Adolescent Competencies



Competencies Required for Certification in Adolescent Therapeutic Assessment

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Prerequisite

•    Licensed for the independent practice of psychology in at least one jurisdiction
•    Previous training in family intervention resulting in the ability to think systemically about adolescent/family dynamics


1.    Competency in psychological testing
1a.  Skilled with at least one valid, broad self-­report personality inventory for adolescents (e.g., MMPI-­A, BASC-­2, YSR, MACI)
1b. Skilled with at least one valid performance-­based personality test for adolescents (e.g., Rorschach [CS or R-PAS], AAP, TAT-­SCORS, Wartegg [CWS])
1c. Skilled with at least one valid, broad other-­report inventory for adolescents (e.g., BASC-­2, CBCL, PSI, PIC-­2)
1d. Skilled with at least one current broad adolescent cognitive measure (e.g., WISC V, Woodcock-­Johnson IV, DAS-­II) and broad achievement measure (e.g., WIAT-­III, WRAT-­4)
1e. Skilled with at least one valid, broad self-­report personality inventory for adults (e.g., MMPI-­2, MMPI-­2-­RF, PAI, MCMI-­IV, 16PF), to be interpreted in relation to parenting style
1f. Skilled at integrating different types of tests with background information and interview data to make a coherent, systemic, and developmentally appropriate case formulation


2.    Initial sessions
2a. Skilled at maintaining a balanced relationship with adolescent and parents in which each feels respected and that acknowledges appropriate hierarchical boundaries
2b. Skilled at discussing/negotiating issues of confidentiality for the adolescent
2c. Skilled at managing the system during sessions (e.g., handling conflicts that break out, keeping one person from dominating the session)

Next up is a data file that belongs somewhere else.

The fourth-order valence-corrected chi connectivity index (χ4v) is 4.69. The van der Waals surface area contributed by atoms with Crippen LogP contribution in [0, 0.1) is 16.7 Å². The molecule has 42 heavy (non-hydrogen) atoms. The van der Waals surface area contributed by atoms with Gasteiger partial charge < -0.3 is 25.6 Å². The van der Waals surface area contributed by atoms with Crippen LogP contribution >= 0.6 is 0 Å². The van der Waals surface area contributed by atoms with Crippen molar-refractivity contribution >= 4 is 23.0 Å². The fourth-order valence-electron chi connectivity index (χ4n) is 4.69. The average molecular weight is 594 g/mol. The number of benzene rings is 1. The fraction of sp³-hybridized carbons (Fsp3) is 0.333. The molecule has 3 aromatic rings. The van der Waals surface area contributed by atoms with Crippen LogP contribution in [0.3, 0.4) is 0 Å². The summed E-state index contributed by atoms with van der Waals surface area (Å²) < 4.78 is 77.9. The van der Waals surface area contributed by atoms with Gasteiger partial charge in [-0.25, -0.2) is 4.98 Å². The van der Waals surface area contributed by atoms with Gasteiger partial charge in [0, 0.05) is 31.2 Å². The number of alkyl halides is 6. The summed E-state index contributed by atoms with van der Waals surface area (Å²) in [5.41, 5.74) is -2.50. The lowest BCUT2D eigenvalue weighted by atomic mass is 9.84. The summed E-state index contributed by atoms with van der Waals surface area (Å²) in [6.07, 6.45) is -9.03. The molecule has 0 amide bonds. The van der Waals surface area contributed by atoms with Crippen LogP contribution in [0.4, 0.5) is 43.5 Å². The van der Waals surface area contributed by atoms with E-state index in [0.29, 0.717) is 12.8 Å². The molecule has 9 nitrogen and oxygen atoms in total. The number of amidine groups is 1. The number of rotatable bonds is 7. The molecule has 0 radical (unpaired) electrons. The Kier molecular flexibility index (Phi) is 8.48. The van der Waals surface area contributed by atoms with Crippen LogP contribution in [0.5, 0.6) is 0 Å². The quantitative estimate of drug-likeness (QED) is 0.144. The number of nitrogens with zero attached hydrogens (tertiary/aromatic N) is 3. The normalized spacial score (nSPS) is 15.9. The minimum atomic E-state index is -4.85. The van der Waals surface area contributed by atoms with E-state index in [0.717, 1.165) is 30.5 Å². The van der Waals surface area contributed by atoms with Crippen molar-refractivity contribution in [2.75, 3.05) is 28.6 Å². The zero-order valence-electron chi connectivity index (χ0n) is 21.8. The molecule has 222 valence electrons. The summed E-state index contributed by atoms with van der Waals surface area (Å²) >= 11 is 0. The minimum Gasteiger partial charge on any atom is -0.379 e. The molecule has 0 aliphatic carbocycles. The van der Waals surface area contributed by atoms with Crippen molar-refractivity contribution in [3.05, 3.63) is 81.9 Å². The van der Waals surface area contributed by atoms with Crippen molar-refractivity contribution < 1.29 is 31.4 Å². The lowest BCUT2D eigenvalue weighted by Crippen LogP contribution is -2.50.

2d. Skilled at helping parents formulate assessment questions
2e. Skilled at helping adolescents formulate assessment questions
2f. Skilled at building a secure relationship with the adolescent and parents through emotional attunement, collaborative communication, and repair of disruptions
2g. Clarifies the contract for the assessment with the adolescent and parents
2h. Skilled at gathering background information in a way that begins to contextualize the adolescent’s and family’s problems in living and enlist the clients’ curiosity
 

3.    Early assessment sessions
3a. Skilled at selecting tests that will address the assessment questions
3b. Introduces tests to the adolescent client as relevant to the assessment questions
3c. Administers tests in a standardized and collaborative manner
3d. When appropriate, makes use of extended inquiry procedures for spontaneous assessment interventions
3e. Supports the adolescent client’s affective reactions during the testing sessions
3f. If appropriate, collects information from collateral professionals, involving the adolescent client and parents when possible
3g. Makes use of mid-­assessment meetings with parents to collect relevant background information and assess their ability to shift their story about the adolescents
3h. If appropriate, uses testing of the parents and feedback about such testing to help parents begin to see their contribution to the family problems


4.    Adolescent individual assessment intervention sessions
4a. Skilled at using assessment data to plan an assessment intervention with the adolescent or know when one is not appropriate
4b. Frames the intervention session for the adolescent in terms of the assessment questions
4c. Demonstrates flexibility in changing plans when the intervention is unproductive
4d. Balances support and firmness in dealing with the adolescent client’s coping strategies during the intervention
4e. Contains potential insights and helps the adolescent formulate own insights
4f. Supports the adolescent client emotionally and intervenes if the client becomes emotionally overwhelmed during the intervention


5.    Family assessment intervention sessions
5a. Skilled at using assessment data to plan a family assessment intervention or know when one is not appropriate
5b. Frames the family intervention session for the clients in terms of the assessment questions
5c. Demonstrates flexibility in changing plans if the intervention is unproductive